The second group lives in the suburbs of the main cities and in no-go zones (“Zones Urbaines Sensibles“). It consists mainly of immigrants. The French upper class, who rule, recruit people to serve it directly or indirectly. They are poorly paid, but highly subsidized by the government, and increasingly live according to their own cultures and standards.
The third group is extremely large: it is the rest of the population. It is this group that is called “peripheral France.” Its members are made up of low-ranking civil servants, blue collar workers and former blue-collar workers, employees in general, craftsmen, small entrepreneurs, shopkeepers, farmers, and the unemployed.
For the ruling upper class, they are useless. The ruling upper class treat them as regrettable dead weight and expect nothing from them except silence and submission.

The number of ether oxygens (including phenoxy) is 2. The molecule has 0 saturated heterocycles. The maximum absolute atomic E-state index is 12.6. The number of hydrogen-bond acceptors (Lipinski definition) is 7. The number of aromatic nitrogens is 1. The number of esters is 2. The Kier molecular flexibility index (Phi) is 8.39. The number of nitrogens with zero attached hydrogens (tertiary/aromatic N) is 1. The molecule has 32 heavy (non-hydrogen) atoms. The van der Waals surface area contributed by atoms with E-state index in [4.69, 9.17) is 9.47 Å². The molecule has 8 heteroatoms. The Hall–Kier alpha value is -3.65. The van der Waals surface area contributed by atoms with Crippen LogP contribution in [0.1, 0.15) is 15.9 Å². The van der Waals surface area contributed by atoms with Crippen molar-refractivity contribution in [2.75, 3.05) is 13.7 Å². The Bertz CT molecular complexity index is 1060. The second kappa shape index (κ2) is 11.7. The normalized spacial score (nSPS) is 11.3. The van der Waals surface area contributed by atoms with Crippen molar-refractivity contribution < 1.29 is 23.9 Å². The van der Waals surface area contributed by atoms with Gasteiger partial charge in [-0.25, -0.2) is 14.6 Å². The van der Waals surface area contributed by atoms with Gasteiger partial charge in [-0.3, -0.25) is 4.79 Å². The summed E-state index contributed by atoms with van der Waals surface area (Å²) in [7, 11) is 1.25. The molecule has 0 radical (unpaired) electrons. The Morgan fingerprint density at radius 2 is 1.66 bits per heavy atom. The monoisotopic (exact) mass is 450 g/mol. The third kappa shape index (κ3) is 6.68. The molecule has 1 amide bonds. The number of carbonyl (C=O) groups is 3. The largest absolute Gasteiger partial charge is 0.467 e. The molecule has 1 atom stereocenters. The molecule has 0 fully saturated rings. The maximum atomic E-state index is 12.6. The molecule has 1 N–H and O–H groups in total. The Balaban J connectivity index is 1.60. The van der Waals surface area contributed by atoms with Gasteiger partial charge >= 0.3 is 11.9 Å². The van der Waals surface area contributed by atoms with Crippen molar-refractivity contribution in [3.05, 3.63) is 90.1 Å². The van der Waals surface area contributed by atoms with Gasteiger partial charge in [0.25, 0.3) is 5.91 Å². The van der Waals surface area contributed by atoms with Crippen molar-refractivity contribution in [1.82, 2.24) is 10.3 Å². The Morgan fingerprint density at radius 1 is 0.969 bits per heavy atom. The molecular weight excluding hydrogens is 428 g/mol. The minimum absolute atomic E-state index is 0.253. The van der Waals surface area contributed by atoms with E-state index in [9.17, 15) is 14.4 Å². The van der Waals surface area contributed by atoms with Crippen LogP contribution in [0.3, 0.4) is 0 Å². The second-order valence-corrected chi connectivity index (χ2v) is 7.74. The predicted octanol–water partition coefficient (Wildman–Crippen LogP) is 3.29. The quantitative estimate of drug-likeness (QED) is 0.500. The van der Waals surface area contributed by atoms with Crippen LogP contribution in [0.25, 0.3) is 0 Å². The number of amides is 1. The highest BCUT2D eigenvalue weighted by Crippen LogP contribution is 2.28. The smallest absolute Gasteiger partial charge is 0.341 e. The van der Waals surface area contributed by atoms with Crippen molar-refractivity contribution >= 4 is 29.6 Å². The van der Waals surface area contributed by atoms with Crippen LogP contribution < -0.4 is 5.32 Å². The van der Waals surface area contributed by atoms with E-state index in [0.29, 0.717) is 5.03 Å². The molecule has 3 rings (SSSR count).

Members of “peripheral France” have been driven out of the suburbs by the influx of immigrants and the emergence of no-go zones. These “peripherals”, for the most part, live 30 kilometers or more from the big cities. They can see that the upper class dismisses them. They often have a hard time making ends meet. They pay taxes but can see that a growing portion is being used to subsidize the very people who drove them out of their suburban homes. When Macron lowered the taxes of the wealthiest, but increased the taxes of the “peripherals” with a fuel tax, it was seen as the last straw — in addition to his arrogant condescension.
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Dr. Guy Millière, a professor at the University of Paris, is the author of 27 books on France and Europe.